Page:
Project Team 

The Nature Conservancy of Canada led the Framework with contributions from the Invasive Species CentreOntario Federation of Anglers and HuntersDucks Unlimited Canada, and the Federation of Ontario Cottagers’ AssociationsTechnical expertise and assistance in approaching Phragmites management practitioners across Ontario was provided by the Invasive Phragmites Control Centre, the Ontario Invasive Plant Council, and the Ontario Phragmites Working GroupAdditional support and expert guidance were generously provided by many other community partners. 

Cost-Benefit Analysis for Treatment and Control of Phragmites in Ontario 

As the Strategic Framework indicated, to slow the spread and effectively manage the high priority threat of invasive Phragmites, a province-wide control program is needed. This Cost-Benefit Analysis conducts a preliminary analysis for such a program.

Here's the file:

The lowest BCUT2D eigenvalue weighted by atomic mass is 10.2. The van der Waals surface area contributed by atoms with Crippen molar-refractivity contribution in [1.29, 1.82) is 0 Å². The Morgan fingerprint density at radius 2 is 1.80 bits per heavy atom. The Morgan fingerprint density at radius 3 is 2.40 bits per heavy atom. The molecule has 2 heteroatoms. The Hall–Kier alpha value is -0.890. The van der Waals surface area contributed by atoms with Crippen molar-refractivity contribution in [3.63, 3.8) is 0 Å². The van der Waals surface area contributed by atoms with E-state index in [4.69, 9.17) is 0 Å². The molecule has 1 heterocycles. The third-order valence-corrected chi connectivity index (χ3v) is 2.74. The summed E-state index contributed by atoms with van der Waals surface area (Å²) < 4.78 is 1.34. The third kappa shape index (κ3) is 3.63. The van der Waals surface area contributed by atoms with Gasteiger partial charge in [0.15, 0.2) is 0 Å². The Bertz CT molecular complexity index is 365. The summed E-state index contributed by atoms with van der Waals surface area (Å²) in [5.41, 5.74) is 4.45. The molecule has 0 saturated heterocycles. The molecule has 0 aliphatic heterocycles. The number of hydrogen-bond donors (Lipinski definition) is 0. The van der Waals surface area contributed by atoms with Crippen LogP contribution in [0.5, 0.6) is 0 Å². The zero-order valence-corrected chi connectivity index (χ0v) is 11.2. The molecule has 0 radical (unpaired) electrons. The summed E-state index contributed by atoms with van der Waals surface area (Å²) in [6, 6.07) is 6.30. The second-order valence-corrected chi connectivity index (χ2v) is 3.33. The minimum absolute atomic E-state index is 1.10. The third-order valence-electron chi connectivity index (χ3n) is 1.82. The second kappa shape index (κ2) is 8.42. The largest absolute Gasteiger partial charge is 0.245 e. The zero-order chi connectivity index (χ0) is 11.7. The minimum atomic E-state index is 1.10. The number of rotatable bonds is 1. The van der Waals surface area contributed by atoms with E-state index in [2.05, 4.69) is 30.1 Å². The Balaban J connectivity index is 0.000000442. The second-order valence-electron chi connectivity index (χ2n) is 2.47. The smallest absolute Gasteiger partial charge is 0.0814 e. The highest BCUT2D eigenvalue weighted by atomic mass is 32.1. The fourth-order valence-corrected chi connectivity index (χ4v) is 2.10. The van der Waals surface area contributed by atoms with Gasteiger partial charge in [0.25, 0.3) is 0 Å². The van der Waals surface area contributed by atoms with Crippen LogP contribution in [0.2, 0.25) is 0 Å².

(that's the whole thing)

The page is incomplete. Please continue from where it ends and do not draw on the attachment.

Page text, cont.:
The costs of Phragmites control in Ontario are estimated based on costs per hectare of specific control methods and on the estimated total area of Phragmites in the province. Control costs in Ontario are determined based on a survey of land managers involved in Phragmites control. The total area of Phragmites along roads and in wetlands is estimated based on the results of several studies. The estimated total cost for the first year of a province wide Phragmites control program, based on the simplifying assumption that all areas of Phragmites could be treated in the first year, is $90.0 million to $109.2 million. Control costs tend to be highest in the first year of treatment and decline to some degree in subsequent years.